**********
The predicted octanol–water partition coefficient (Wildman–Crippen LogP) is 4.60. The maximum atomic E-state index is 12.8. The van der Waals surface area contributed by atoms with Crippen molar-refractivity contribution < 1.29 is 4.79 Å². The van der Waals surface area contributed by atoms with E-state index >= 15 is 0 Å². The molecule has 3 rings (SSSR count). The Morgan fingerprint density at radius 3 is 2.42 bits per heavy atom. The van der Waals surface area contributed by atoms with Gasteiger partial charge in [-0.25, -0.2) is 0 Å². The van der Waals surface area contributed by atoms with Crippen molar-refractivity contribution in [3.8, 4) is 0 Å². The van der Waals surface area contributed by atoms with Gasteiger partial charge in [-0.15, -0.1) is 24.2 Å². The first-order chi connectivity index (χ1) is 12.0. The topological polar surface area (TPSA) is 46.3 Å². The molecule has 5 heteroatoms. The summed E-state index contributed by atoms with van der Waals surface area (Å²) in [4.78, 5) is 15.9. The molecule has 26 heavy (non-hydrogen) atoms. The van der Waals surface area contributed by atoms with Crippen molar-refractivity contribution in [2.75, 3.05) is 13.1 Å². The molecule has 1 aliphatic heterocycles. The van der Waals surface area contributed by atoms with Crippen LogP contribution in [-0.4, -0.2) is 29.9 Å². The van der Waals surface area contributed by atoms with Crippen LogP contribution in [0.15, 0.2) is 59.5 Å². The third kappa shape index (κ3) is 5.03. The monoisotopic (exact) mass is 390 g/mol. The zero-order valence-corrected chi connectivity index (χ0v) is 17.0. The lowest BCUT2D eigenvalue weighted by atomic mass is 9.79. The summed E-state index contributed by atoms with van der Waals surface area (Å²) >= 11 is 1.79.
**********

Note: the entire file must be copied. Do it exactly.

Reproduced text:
The predicted octanol–water partition coefficient (Wildman–Crippen LogP) is 4.60. The maximum atomic E-state index is 12.8. The van der Waals surface area contributed by atoms with Crippen molar-refractivity contribution < 1.29 is 4.79 Å². The van der Waals surface area contributed by atoms with E-state index >= 15 is 0 Å². The molecule has 3 rings (SSSR count). The Morgan fingerprint density at radius 3 is 2.42 bits per heavy atom. The van der Waals surface area contributed by atoms with Gasteiger partial charge in [-0.25, -0.2) is 0 Å². The van der Waals surface area contributed by atoms with Crippen molar-refractivity contribution in [3.8, 4) is 0 Å². The van der Waals surface area contributed by atoms with Gasteiger partial charge in [-0.15, -0.1) is 24.2 Å². The first-order chi connectivity index (χ1) is 12.0. The topological polar surface area (TPSA) is 46.3 Å². The molecule has 5 heteroatoms. The summed E-state index contributed by atoms with van der Waals surface area (Å²) in [4.78, 5) is 15.9. The molecule has 26 heavy (non-hydrogen) atoms. The van der Waals surface area contributed by atoms with Crippen molar-refractivity contribution in [2.75, 3.05) is 13.1 Å². The molecule has 1 aliphatic heterocycles. The van der Waals surface area contributed by atoms with Crippen LogP contribution in [-0.4, -0.2) is 29.9 Å². The van der Waals surface area contributed by atoms with Crippen LogP contribution in [0.15, 0.2) is 59.5 Å². The third kappa shape index (κ3) is 5.03. The monoisotopic (exact) mass is 390 g/mol. The zero-order valence-corrected chi connectivity index (χ0v) is 17.0. The lowest BCUT2D eigenvalue weighted by atomic mass is 9.79. The summed E-state index contributed by atoms with van der Waals surface area (Å²) >= 11 is 1.79.